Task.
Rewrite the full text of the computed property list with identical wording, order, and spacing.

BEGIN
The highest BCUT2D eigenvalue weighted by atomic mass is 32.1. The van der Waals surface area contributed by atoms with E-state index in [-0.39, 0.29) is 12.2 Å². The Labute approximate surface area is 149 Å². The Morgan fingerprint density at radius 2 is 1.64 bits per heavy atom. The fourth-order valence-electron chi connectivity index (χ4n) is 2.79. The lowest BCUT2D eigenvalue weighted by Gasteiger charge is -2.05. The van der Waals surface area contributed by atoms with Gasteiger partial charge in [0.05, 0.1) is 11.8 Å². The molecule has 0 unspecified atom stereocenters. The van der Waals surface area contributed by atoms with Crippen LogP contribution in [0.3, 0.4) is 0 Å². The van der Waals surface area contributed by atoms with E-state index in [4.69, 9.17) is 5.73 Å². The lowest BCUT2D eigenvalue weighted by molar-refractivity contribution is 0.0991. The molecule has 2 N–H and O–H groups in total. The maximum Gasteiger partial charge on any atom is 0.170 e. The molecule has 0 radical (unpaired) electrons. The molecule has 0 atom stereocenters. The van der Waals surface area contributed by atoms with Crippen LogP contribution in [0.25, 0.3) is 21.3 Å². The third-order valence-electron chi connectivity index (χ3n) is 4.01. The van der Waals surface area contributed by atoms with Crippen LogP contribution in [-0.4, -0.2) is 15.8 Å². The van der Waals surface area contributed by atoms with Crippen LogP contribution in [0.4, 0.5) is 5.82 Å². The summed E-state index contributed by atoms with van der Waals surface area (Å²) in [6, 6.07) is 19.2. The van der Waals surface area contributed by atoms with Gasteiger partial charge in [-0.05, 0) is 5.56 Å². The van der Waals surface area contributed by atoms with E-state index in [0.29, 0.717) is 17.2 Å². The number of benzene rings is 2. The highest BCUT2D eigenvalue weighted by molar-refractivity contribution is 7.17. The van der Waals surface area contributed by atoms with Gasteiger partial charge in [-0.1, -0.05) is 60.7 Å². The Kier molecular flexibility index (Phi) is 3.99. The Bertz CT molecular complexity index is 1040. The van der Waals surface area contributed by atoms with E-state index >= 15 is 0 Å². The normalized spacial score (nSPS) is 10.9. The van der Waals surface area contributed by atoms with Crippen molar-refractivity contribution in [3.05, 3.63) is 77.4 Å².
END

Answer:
The highest BCUT2D eigenvalue weighted by atomic mass is 32.1. The van der Waals surface area contributed by atoms with E-state index in [-0.39, 0.29) is 12.2 Å². The Labute approximate surface area is 149 Å². The Morgan fingerprint density at radius 2 is 1.64 bits per heavy atom. The fourth-order valence-electron chi connectivity index (χ4n) is 2.79. The lowest BCUT2D eigenvalue weighted by Gasteiger charge is -2.05. The van der Waals surface area contributed by atoms with Gasteiger partial charge in [0.05, 0.1) is 11.8 Å². The molecule has 0 unspecified atom stereocenters. The van der Waals surface area contributed by atoms with Crippen LogP contribution in [0.3, 0.4) is 0 Å². The van der Waals surface area contributed by atoms with E-state index in [4.69, 9.17) is 5.73 Å². The lowest BCUT2D eigenvalue weighted by molar-refractivity contribution is 0.0991. The molecule has 2 N–H and O–H groups in total. The maximum Gasteiger partial charge on any atom is 0.170 e. The molecule has 0 radical (unpaired) electrons. The molecule has 0 atom stereocenters. The van der Waals surface area contributed by atoms with Crippen LogP contribution in [0.25, 0.3) is 21.3 Å². The third-order valence-electron chi connectivity index (χ3n) is 4.01. The van der Waals surface area contributed by atoms with Crippen LogP contribution in [-0.4, -0.2) is 15.8 Å². The van der Waals surface area contributed by atoms with Crippen LogP contribution in [0.4, 0.5) is 5.82 Å². The summed E-state index contributed by atoms with van der Waals surface area (Å²) in [6, 6.07) is 19.2. The van der Waals surface area contributed by atoms with Gasteiger partial charge in [-0.05, 0) is 5.56 Å². The van der Waals surface area contributed by atoms with E-state index in [0.29, 0.717) is 17.2 Å². The number of benzene rings is 2. The highest BCUT2D eigenvalue weighted by molar-refractivity contribution is 7.17. The van der Waals surface area contributed by atoms with Gasteiger partial charge in [-0.1, -0.05) is 60.7 Å². The Kier molecular flexibility index (Phi) is 3.99. The Bertz CT molecular complexity index is 1040. The van der Waals surface area contributed by atoms with E-state index >= 15 is 0 Å². The normalized spacial score (nSPS) is 10.9. The van der Waals surface area contributed by atoms with Crippen molar-refractivity contribution in [3.05, 3.63) is 77.4 Å².